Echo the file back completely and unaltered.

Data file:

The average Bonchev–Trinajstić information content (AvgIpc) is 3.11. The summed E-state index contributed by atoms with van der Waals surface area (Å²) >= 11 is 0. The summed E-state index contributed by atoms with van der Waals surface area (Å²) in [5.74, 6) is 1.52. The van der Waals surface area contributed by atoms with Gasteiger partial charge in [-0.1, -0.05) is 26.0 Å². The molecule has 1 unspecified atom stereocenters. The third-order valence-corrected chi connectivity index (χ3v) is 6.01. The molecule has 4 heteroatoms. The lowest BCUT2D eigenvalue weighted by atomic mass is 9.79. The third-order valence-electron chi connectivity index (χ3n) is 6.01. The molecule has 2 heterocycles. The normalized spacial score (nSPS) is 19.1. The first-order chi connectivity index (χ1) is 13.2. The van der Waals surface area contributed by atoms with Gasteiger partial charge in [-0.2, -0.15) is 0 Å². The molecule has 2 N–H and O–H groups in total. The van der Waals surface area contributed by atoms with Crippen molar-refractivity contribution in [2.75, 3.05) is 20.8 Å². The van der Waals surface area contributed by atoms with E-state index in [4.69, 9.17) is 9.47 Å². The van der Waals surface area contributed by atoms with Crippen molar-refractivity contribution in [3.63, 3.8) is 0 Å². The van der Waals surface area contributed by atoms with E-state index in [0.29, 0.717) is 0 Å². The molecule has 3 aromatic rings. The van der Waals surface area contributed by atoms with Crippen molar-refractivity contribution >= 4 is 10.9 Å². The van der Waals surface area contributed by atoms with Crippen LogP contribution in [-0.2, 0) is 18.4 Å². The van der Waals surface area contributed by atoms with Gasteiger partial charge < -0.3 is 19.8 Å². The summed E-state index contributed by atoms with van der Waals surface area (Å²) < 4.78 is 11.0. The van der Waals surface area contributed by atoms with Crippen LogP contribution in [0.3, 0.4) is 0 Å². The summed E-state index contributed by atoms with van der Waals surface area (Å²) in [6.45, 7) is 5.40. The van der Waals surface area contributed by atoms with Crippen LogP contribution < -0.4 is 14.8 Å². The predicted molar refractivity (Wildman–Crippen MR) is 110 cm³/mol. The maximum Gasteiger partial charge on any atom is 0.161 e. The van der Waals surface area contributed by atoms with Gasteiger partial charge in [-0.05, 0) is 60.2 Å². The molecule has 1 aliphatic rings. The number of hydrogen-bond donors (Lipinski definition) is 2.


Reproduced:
The average Bonchev–Trinajstić information content (AvgIpc) is 3.11. The summed E-state index contributed by atoms with van der Waals surface area (Å²) >= 11 is 0. The summed E-state index contributed by atoms with van der Waals surface area (Å²) in [5.74, 6) is 1.52. The van der Waals surface area contributed by atoms with Gasteiger partial charge in [-0.1, -0.05) is 26.0 Å². The molecule has 1 unspecified atom stereocenters. The third-order valence-corrected chi connectivity index (χ3v) is 6.01. The molecule has 4 heteroatoms. The lowest BCUT2D eigenvalue weighted by atomic mass is 9.79. The third-order valence-electron chi connectivity index (χ3n) is 6.01. The molecule has 2 heterocycles. The normalized spacial score (nSPS) is 19.1. The first-order chi connectivity index (χ1) is 13.2. The van der Waals surface area contributed by atoms with Gasteiger partial charge in [-0.2, -0.15) is 0 Å². The molecule has 2 N–H and O–H groups in total. The van der Waals surface area contributed by atoms with Crippen molar-refractivity contribution in [2.75, 3.05) is 20.8 Å². The van der Waals surface area contributed by atoms with E-state index in [4.69, 9.17) is 9.47 Å². The van der Waals surface area contributed by atoms with Crippen molar-refractivity contribution in [3.63, 3.8) is 0 Å². The van der Waals surface area contributed by atoms with E-state index in [0.29, 0.717) is 0 Å². The molecule has 3 aromatic rings. The van der Waals surface area contributed by atoms with Crippen molar-refractivity contribution >= 4 is 10.9 Å². The van der Waals surface area contributed by atoms with Crippen LogP contribution in [-0.2, 0) is 18.4 Å². The van der Waals surface area contributed by atoms with Gasteiger partial charge < -0.3 is 19.8 Å². The summed E-state index contributed by atoms with van der Waals surface area (Å²) < 4.78 is 11.0. The van der Waals surface area contributed by atoms with Crippen LogP contribution in [0.3, 0.4) is 0 Å². The summed E-state index contributed by atoms with van der Waals surface area (Å²) in [6.45, 7) is 5.40. The van der Waals surface area contributed by atoms with Crippen LogP contribution < -0.4 is 14.8 Å². The predicted molar refractivity (Wildman–Crippen MR) is 110 cm³/mol. The maximum Gasteiger partial charge on any atom is 0.161 e. The van der Waals surface area contributed by atoms with Gasteiger partial charge in [-0.05, 0) is 60.2 Å². The molecule has 1 aliphatic rings. The number of hydrogen-bond donors (Lipinski definition) is 2.